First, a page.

• What information do you provide to let a user know what will happen before they perform an action?
  • Are there constraints to help prevent errors?
  • Do error messages provide a way for the user to correct the problem?
  • What feedback does a user get when an action is performed?
  • What is the response time between an action and response?
  • Are the interface elements a reasonable size to interact with?
  • Are edges and corners strategically being used to locate interactive elements?
  • Are you following standards?
  • Is information chunked into a few items at a time?
  • Is the user end as simple as possible?
  • Are familiar formats used?

 

Role of an Interaction Designer

If you find yourself thinking about or asking the questions in the list above, you are an interaction designer.

An interaction designer is the person on the design, development, creative or marketing team that helps form and create a design strategy, identify key interactions of the product, create prototypes to test concepts and stay current on technology and trends that will impact users.

This may sounds like a lot of different concepts compiled into one fuzzy job description. To make is it simple: Companies hire an interaction designer to make sure their digital applications work and function in the hands of users.

Why Styles Are Continuously Changing

I was recently looking through some screenshots of apps from earlier versions of iOS. It had me thinking about where design is headed over the next five to 10 years, why we continue to iterate on style, and whether design is really getting better or simply changing in a long-term cycle for the sake of change. Is design progressive or cyclical?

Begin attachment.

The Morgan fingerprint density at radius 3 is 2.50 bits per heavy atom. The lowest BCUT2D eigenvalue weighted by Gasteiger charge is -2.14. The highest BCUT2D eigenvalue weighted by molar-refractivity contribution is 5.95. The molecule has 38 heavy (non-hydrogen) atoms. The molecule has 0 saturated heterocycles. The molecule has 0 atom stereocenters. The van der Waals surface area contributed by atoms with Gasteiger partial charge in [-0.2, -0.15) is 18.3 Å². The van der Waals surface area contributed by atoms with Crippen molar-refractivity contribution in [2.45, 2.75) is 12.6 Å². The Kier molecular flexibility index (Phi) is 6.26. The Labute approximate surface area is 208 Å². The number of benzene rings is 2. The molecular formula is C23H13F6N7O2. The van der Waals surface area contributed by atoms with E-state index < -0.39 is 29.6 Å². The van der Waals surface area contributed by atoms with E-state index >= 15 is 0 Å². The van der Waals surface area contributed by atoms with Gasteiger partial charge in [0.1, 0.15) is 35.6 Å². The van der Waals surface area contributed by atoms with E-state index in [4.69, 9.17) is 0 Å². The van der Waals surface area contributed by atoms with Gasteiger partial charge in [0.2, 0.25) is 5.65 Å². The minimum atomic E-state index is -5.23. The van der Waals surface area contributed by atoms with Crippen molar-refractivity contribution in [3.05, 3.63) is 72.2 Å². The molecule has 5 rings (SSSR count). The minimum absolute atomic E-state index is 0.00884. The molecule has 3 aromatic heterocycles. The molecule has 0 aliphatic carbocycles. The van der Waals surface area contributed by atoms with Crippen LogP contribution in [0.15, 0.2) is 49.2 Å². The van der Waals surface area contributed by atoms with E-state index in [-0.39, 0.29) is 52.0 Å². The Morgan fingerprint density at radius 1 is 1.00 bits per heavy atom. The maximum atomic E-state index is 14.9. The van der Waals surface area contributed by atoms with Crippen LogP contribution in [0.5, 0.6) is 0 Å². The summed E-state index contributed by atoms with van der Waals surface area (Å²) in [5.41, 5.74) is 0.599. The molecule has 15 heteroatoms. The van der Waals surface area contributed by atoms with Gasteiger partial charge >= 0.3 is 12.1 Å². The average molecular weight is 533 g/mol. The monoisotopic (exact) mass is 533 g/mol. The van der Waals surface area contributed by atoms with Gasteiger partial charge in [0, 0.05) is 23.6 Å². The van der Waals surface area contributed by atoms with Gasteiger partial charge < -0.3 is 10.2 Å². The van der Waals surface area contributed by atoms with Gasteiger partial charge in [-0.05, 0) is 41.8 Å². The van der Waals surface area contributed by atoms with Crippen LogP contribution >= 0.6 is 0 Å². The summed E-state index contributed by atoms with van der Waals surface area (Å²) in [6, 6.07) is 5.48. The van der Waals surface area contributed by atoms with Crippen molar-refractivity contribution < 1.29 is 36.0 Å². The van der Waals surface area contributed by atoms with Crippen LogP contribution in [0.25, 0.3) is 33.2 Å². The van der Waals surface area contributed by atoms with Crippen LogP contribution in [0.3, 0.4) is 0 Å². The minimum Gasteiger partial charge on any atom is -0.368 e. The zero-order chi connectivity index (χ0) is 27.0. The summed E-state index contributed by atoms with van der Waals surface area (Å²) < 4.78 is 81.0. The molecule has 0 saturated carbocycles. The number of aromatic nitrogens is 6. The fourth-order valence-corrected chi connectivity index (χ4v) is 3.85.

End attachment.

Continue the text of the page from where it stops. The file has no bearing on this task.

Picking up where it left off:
In the case of digital design, there is a constant desire to see and create new styles. I’d liken it to the iPhone, for example. The style of the design is difficult to fault, yet we constantly crave a radical redesign at every year’s keynote event. The style might be different but often it’s very difficult to argue it is in fact better. The iPhone 6/7 might look different compared to the 5, but does it grip in your hand as well? Does it rest on the table flat? It’s a classic case of constant desire for change that does not always yield a better product. The same concept can be applied to digital design. We love seeing new things, experiencing new things, and design is no different.

Creatives are differentiating styles in order to maintain a unique selling point for services. Again, it’s not changing styles because they are better and help the user — it’s change as a byproduct of boredom, competition and the requirement to stand out.

Companies are always looking for ways to differentiate through design. When one company creates a design direction that draws great appeal, others follow. As such, the style no longer differentiates, and as with fashion, this can serve as a catalyst for change

Take the above example of Instagram and imagine switching the style onto the current app feature set. I’d argue that while it may not align with what we’re now used to, it would exhibit a far greater deal of individuality, and even a better user experience — the contrast between elements is extremely clear and easy to understand. Buttons actually look like buttons rather than text labels, and the overall visual communication is clearer.

This all poses the question of whether design is really improving. Will we simply come to realize the benefit of not stripping back an interface to its stylistic bones? If so, is design nothing more than a way of keeping users and creatives interested and engaged over 5- 10- or 15-year cycles?